Aug. 5 (UPI) -- Chicago Public Schools announced Wednesday that schools will begin with remote learning when the school year begins in the fall.
CPS CEO Janice Jackson and Mayor Lori Lightfoot announced the plan Wednesday, seeking to assure parents that while learning would take place exclusively online the schools would not be "cobbling things together" as Jackson suggested was the case when schools closed in March.
"There will be more of a traditional infrastructure that you see in a school setting; we're going to stand that up in a remote setting," Jackson said. "Teachers have to be available throughout the entire day to students."
Jackson said a final plan would be released Friday, but outlined that when schools reopen, attendance will be mandatory, the district will revert to normal grading and educators will be able to conduct classes from their classrooms in the schools.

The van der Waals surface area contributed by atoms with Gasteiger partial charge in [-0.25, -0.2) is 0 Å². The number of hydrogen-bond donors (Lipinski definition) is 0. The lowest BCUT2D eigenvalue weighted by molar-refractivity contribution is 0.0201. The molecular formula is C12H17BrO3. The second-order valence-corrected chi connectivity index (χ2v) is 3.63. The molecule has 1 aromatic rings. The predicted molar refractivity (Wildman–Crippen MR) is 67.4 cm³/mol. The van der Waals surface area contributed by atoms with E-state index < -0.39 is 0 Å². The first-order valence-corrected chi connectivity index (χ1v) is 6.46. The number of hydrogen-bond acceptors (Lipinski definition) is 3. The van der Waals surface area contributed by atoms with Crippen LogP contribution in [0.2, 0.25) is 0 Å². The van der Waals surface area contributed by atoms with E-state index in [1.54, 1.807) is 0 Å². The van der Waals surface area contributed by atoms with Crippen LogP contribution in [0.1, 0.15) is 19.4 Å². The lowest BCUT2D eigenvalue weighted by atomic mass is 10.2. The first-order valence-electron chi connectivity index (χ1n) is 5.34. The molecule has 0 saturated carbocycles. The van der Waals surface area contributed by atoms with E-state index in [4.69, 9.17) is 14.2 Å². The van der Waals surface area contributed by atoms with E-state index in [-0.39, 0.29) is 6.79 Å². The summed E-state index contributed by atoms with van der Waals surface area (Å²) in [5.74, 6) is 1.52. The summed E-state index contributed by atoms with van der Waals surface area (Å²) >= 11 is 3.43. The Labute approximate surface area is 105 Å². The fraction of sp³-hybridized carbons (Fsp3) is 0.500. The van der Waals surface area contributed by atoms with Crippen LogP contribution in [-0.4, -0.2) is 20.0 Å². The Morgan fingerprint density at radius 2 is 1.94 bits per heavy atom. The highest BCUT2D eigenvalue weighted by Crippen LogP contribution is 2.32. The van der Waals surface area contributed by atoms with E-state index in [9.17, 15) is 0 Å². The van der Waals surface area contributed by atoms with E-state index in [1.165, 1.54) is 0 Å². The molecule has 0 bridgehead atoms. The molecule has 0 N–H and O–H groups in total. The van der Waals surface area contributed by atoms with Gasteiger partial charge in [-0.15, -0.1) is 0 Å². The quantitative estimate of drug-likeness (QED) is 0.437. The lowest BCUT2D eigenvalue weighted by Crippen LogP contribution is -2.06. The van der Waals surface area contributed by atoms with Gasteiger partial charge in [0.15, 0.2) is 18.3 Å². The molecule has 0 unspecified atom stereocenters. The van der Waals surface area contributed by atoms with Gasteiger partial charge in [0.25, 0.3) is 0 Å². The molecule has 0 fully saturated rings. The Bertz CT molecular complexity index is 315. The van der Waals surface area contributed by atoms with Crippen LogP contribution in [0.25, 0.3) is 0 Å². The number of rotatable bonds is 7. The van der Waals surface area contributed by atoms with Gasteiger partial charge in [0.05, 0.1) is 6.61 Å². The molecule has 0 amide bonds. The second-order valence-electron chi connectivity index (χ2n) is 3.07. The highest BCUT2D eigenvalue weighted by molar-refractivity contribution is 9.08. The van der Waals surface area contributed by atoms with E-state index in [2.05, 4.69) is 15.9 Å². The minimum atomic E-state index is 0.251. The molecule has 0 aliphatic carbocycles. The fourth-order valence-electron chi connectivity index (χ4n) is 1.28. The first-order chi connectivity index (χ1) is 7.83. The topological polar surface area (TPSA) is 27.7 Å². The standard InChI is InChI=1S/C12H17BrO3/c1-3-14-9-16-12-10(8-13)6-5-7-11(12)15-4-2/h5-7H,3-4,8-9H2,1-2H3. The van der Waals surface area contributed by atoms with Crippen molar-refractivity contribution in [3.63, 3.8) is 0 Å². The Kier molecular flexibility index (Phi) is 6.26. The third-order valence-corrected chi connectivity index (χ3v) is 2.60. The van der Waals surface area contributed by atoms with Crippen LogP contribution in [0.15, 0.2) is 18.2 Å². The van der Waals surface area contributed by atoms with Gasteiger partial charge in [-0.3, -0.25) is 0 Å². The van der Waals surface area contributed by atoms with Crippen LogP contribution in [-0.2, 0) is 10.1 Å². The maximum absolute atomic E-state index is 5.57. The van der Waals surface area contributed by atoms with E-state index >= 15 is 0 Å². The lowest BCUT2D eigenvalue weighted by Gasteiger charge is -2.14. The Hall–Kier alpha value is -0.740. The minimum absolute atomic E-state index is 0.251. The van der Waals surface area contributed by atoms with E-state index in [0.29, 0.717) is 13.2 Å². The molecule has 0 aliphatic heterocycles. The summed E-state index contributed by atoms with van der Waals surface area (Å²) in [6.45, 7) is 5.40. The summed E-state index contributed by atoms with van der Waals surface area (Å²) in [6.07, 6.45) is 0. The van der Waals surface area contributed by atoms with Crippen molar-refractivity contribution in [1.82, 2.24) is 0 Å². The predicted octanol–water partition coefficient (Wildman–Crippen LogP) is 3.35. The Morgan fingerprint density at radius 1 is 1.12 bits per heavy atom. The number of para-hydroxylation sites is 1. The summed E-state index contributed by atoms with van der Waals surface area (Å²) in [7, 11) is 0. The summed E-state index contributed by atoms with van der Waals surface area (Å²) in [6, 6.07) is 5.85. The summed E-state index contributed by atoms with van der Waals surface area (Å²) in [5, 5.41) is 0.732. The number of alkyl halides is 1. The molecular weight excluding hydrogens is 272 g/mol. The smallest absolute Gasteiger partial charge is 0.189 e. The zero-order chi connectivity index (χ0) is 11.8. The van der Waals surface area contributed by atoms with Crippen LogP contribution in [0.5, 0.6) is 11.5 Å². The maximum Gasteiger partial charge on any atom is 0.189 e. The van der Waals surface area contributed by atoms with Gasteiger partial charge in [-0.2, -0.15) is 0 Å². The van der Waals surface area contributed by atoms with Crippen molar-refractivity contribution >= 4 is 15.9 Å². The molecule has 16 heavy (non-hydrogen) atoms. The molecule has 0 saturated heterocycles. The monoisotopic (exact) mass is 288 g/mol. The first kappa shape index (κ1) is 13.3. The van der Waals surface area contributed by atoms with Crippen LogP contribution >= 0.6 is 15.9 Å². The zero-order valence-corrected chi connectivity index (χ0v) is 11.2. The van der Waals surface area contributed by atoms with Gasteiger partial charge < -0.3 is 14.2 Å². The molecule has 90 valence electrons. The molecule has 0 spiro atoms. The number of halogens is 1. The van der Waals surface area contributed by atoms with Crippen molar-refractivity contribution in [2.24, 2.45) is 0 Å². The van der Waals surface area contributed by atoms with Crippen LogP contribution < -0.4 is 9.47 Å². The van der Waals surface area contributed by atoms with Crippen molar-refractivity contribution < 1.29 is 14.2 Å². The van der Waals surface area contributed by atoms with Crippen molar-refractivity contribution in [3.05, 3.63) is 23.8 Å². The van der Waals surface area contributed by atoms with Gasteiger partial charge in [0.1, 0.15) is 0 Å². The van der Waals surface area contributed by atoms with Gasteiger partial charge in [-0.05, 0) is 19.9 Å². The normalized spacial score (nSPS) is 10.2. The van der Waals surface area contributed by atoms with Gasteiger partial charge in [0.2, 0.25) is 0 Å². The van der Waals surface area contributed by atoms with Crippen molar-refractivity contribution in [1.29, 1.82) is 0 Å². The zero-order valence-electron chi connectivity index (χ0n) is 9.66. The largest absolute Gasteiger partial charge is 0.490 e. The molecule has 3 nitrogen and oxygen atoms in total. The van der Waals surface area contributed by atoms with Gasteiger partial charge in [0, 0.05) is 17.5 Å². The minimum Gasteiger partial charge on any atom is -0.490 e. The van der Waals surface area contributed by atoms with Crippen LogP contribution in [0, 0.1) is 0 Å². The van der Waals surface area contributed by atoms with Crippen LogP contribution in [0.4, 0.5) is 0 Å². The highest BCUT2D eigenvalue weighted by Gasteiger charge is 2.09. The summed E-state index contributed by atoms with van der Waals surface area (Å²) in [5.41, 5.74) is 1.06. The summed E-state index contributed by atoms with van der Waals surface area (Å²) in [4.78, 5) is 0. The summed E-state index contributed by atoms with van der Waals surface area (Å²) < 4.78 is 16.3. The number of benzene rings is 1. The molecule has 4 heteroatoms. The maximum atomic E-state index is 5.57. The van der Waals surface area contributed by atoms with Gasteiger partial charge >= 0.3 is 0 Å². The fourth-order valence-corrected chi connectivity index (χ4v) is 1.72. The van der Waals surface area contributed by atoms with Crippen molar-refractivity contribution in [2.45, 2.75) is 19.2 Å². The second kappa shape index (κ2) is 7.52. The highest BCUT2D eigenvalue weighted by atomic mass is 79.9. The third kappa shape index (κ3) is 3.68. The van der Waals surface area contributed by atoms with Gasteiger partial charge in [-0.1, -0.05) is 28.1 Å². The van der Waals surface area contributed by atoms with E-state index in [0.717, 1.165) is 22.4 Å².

The plan also includes a goal to move to a hybrid plan that would return students to school in November.
Officials originally planned to begin the school year using a hybrid plan in which students would attend in-person classes two days a week on a rotating basis, but said they opted to begin with online instruction after feedback from parents and public health guidelines.
CPS also faced pushback from the Chicago Teachers Union after they threatened to strike amid rising COVID-19 cases and its president, Jesse Sharkey, said last week Lightfoot did not "have the guts to close the schools."
Sharkey on Wednesday praised the move as a "win for teachers, students and parents" while adding CTU members should be equal partners in improving the remote learning experience.
"We have a long way to go and a short time to get there," Sharkey said. "CPS must immediately start planning transparently and in partnership with our union to provide every student the educational, social and emotional supports they need to learn and grow."